Magazine article UNESCO Courier

Schools at the Crossroads

Magazine article UNESCO Courier

Schools at the Crossroads

Article excerpt

Schools often seem to be standing still while the rest of the world moves on. However, a number of social changes now look set to challenge educational systems and the functions of education.

Schools are at a crossroads. On the one hand, the state seems unwilling to go on financing and directing education; on the other, schools and local authorities would like to have more of a say in these matters themselves.

In these circumstances, the role of schools and their place in society become less straightforward than they were. In competition with other institutions such as the family and the workplace, which are themselves in the throes of change, schools no longer have a monopoly on the dissemination of knowledge. New information and communication technologies are putting teachers to the test and making them re-examine their approach to education.

The ways by which young people acquire knowledge have changed. Acquisition by absorption, a process encouraged by the media, is taking over from the traditional process in which the family and the school acted as the intermediaries. But the media appeal to young people's curiosity and emotional responses in a random fashion, and schools find it very hard to put knowledge acquired from the media into some sort of order so that schoolchildren can benefit from it.

The concept of skills has also taken on a broader meaning. As well as transmitting knowledge and know-how to their pupils, teachers must train them to find information for themselves and to make use of it. Pupils' skills are now defined in terms of their self-reliance and their ability to adapt to different types of training and jobs.

In a society where there is more and more cultural intermingling and where there are fewer and fewer fixed points of reference, teachers are expected to show children how to form their own values.

Lastly, the phenomenon of students "working their way through college" is a typical feature of life in North America, where the school population is drawn from mixed, multiethnic backgrounds. All these factors have a strong influence on thinking about what is required of schools and about ways of achieving integration.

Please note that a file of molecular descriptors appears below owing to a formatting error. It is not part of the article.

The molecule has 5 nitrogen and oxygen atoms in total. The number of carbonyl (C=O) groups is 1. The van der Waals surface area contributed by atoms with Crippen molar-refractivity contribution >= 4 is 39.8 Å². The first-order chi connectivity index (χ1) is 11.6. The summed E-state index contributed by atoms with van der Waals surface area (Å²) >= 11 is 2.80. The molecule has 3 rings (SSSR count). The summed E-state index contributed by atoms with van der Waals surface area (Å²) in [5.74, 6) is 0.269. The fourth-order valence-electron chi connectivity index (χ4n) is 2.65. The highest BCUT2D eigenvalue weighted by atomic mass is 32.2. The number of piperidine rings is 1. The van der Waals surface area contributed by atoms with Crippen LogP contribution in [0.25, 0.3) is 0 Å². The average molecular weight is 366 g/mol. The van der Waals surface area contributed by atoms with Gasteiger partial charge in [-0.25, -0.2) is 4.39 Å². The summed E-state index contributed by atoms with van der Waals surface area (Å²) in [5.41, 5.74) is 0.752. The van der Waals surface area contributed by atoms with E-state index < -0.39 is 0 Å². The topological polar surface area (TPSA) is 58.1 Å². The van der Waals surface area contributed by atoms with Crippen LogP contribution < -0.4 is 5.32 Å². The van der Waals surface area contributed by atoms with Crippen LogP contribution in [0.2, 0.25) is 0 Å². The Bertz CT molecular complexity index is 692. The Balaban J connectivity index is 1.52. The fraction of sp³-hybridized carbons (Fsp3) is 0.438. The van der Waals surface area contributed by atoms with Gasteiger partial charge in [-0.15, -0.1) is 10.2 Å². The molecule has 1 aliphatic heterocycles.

Education and politics

The situation raises a number of socio-political questions, such as how to reconcile elitism with democracy without widening social cleavages or how to expound a universal culture respectful of national identities without encouraging racism and intolerance.

In this context, how should the roles of the state, the school and the individual be defined? A definition of a "common public culture", encompassing a set of non-negotiable values that are necessary to social cohesion, is perhaps called for. This set of values could serve as a common core for the education of all groups, minority or majority, sedentary or nomadic, without infringing the basic rights of any of them. These consensual values could justifiably be invoked to challenge the authority of schools designed to emphasize religious or ethnic differences. Again, instead of introducing new subjects into syllabuses, would it not be better to reorganize existing syllabuses transversally to encourage knowledge and understanding of other languages and cultures? Education could in this way become truly a factor working for peace.

On a matter more directly related to the social and economic context, the kind of general knowledge that opens pupils' minds to the world around them needs to be combined with vocational qualifications enabling them to find a place in economic life. …

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